The Memory Vault

Like many people who have Aspergers Syndrome, my mother has a phenomenal memory. She remembers events and conversations and feelings and smells from an astonishingly early age. Though research indicates that most people don’t retain memories of the years before age five, my mother does. And her memories aren’t just vague images. She can roll the film and replay complete scenes, including what she was wearing, the weather, and often the exact date.

Her first memories are from when she was not yet two years old. She had an imaginary friend named Dorothy who existed in a mirror in the small house the family lived in until she was one and a half, when they moved to the large house where she spent the rest of her youth. She is sure about her age in the memory because of the house she was in; it had to be from before the move in 1932 to her grandparents’ house.

My mother’s interaction with imaginary Dorothy was limited to a single daily routine. She would stand in front of the hall mirror and tell Dorothy what color dress she was wearing that day. My mother remembers her mother smiling as she watched this daily ritual, and she remembers being pleased that her mother was amused. Make-believe Dorothy had no other role beyond receiving the day’s report on my mother’s dress color, and she did not move to the new house.

My mother wrote me an email with this account of her grandfather Henry’s last days in February, 1934, when she was 3¼ years old.

“My grandfather died on February 13. He had pneumonia and was sick only a few days. My mother said that she thought he had lost the will to live after the bank failure, which had cast a huge shadow on an otherwise pleasant life.

“[I remember that] a nurse was hired to come into the home to take care of him. What I see is that I am sitting at the breakfast table in the kitchen with my mother and grandmother on their feet in the room. The nurse comes in. She is a middle-aged woman, probably in her fifties, dark brown hair in a typical permanent fashion of the time, wears glasses, is wearing the traditional white uniform and cap. She has a very definite manner typical of nurses of that time, although in this instance she is not able to remember what her patient takes in his coffee. She must have been there several days at the time. After she left the room Grandma Amanda says, “Why can’t she ever remember that?”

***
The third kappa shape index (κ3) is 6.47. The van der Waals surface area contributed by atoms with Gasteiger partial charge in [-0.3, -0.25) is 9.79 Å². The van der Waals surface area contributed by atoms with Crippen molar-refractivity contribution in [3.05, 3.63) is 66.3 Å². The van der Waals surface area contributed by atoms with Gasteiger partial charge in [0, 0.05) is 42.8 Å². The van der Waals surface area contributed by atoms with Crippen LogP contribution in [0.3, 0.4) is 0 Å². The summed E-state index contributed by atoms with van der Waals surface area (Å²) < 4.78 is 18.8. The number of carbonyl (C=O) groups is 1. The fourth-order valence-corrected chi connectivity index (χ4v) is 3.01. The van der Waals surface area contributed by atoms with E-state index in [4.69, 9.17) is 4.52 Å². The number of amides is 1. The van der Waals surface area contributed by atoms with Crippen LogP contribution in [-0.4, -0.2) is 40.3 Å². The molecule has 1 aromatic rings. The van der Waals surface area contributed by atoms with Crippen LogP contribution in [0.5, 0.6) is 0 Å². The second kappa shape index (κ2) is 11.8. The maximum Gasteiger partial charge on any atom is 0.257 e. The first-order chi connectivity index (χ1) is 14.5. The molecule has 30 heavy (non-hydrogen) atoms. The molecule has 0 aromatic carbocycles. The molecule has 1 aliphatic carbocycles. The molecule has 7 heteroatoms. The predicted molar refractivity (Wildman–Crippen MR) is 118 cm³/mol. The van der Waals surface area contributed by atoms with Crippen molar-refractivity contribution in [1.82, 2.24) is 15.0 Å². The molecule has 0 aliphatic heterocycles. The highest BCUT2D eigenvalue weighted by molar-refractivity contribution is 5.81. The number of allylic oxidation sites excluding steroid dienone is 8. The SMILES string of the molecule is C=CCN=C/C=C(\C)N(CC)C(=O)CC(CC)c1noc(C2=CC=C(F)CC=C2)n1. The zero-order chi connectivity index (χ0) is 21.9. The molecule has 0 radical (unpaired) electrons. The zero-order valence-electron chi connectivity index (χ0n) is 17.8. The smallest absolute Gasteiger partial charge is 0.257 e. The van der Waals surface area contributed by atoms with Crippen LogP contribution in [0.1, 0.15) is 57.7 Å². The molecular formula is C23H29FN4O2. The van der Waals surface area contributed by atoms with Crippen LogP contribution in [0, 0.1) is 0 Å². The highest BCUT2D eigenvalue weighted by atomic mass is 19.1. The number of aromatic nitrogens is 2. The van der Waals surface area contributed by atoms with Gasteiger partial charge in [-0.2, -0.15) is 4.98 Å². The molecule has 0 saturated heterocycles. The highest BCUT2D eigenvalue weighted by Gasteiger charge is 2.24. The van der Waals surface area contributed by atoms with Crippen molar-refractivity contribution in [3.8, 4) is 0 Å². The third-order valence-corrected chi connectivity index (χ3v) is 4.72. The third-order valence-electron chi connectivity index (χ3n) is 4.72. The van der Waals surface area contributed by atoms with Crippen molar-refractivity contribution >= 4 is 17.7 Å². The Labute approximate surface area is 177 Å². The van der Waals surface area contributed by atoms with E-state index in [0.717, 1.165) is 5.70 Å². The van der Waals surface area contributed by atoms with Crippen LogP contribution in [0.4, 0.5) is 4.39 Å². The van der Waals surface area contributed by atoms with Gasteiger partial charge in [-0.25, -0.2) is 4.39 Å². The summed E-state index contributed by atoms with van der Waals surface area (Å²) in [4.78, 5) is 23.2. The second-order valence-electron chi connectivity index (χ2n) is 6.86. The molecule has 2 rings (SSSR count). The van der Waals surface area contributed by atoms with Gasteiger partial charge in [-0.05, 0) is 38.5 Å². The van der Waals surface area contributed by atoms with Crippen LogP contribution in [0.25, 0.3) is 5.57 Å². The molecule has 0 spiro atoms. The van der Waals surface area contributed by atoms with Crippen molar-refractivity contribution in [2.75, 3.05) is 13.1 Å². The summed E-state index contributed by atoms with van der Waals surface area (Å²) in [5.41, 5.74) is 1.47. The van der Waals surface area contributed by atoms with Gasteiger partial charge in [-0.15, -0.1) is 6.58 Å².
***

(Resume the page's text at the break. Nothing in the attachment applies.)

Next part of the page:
“This sort of thing always amazed my mother when I would speak of it several years later, and it would be something that really had happened.”

My mother remembers a dream she had the night her brother was born when she was 6½. In her dream that night, my mother recalls that “I was in a courtyard of buildings that looked something like a picture that used to hang over the desk in the hall, a black and white etching. I was chasing a black and white cat around the courtyard. I had a wicker basket like Mother’s sewing basket and I wanted to catch the cat in it. I was having no luck when I woke up and heard Dad in the middle bedroom. The door between the bedrooms opened then and I went in. His first words were, ‘You have a little brother.’ I thought, ‘How interesting.’”

My mother can remember scenes from nearly every day of most of her early life, as though each has been filmed, indexed and stored for easy retrieval. This extraordinary ability is one of her few old-age interests. She is content to sit alone and replay her memory tapes. She’s delighted to narrate one if you ask.

“I’ve been told many times about my memory being unusually sharp, but to me it just seems ‘normal.’ I’ve always been accustomed to remembering a lot of what has happened in my life and am always surprised that many other people don’t remember such things! I don’t remember every day of my life, although when I was a teen-ager I thought that I could remember every day of my grade school years. It seemed to me that I remembered every day of kindergarten for a long time as it made such an impression on me as being a new way of life. Now I only remember parts of those days.

“I do remember Monday March 23, 1936 [she was 5 and in kindergarten]. It was one of those unusual balmy March spring days in Davenport after a particularly severe winter. I remember being out on the playground at recess and taking in the scene – everyone wearing lighter outdoor wear, balmy breezes.

“I don’t know how typical this is, but often I remember something that somebody said in my presence during my growing up years and it is so real to me that it is though they made the statement no longer ago than last week. Then I think to myself that it has to have been 60 or 70 years or even more since they said it.”

c 2015 Sarah Meyer Noel

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